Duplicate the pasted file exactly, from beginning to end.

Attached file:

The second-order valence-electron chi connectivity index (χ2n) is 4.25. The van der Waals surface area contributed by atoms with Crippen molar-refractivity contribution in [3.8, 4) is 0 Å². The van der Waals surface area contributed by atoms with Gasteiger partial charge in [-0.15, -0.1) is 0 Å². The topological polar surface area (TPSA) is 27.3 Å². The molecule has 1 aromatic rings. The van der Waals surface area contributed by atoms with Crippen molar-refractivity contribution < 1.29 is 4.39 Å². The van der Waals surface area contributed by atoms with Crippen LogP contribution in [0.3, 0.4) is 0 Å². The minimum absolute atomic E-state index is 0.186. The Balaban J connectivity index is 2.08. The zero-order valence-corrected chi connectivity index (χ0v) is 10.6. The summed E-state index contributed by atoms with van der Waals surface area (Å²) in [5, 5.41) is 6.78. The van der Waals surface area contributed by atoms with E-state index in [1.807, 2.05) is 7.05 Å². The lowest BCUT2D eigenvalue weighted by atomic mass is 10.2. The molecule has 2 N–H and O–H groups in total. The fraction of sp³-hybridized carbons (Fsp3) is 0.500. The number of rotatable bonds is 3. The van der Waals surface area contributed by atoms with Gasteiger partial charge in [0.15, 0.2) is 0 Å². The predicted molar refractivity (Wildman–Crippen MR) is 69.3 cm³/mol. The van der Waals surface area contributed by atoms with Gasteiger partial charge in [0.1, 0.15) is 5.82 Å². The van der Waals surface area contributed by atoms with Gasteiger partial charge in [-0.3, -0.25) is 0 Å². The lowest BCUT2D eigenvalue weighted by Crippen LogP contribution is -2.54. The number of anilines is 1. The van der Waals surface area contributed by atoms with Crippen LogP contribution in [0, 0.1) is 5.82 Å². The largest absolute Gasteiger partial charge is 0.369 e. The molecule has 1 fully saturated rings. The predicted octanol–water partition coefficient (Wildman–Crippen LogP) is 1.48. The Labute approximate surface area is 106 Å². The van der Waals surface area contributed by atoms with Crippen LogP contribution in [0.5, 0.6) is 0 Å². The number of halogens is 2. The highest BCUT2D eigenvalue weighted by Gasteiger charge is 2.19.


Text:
The second-order valence-electron chi connectivity index (χ2n) is 4.25. The van der Waals surface area contributed by atoms with Crippen molar-refractivity contribution in [3.8, 4) is 0 Å². The van der Waals surface area contributed by atoms with Gasteiger partial charge in [-0.15, -0.1) is 0 Å². The topological polar surface area (TPSA) is 27.3 Å². The molecule has 1 aromatic rings. The van der Waals surface area contributed by atoms with Crippen molar-refractivity contribution < 1.29 is 4.39 Å². The van der Waals surface area contributed by atoms with Crippen LogP contribution in [0.3, 0.4) is 0 Å². The minimum absolute atomic E-state index is 0.186. The Balaban J connectivity index is 2.08. The zero-order valence-corrected chi connectivity index (χ0v) is 10.6. The summed E-state index contributed by atoms with van der Waals surface area (Å²) in [5, 5.41) is 6.78. The van der Waals surface area contributed by atoms with E-state index in [1.807, 2.05) is 7.05 Å². The lowest BCUT2D eigenvalue weighted by atomic mass is 10.2. The molecule has 2 N–H and O–H groups in total. The fraction of sp³-hybridized carbons (Fsp3) is 0.500. The number of rotatable bonds is 3. The van der Waals surface area contributed by atoms with Gasteiger partial charge in [0.15, 0.2) is 0 Å². The predicted molar refractivity (Wildman–Crippen MR) is 69.3 cm³/mol. The van der Waals surface area contributed by atoms with Gasteiger partial charge in [0.1, 0.15) is 5.82 Å². The van der Waals surface area contributed by atoms with Gasteiger partial charge in [-0.3, -0.25) is 0 Å². The lowest BCUT2D eigenvalue weighted by Crippen LogP contribution is -2.54. The number of anilines is 1. The van der Waals surface area contributed by atoms with Crippen LogP contribution in [0, 0.1) is 5.82 Å². The largest absolute Gasteiger partial charge is 0.369 e. The molecule has 1 fully saturated rings. The predicted octanol–water partition coefficient (Wildman–Crippen LogP) is 1.48. The Labute approximate surface area is 106 Å². The van der Waals surface area contributed by atoms with Crippen LogP contribution in [0.5, 0.6) is 0 Å². The number of halogens is 2. The highest BCUT2D eigenvalue weighted by Gasteiger charge is 2.19.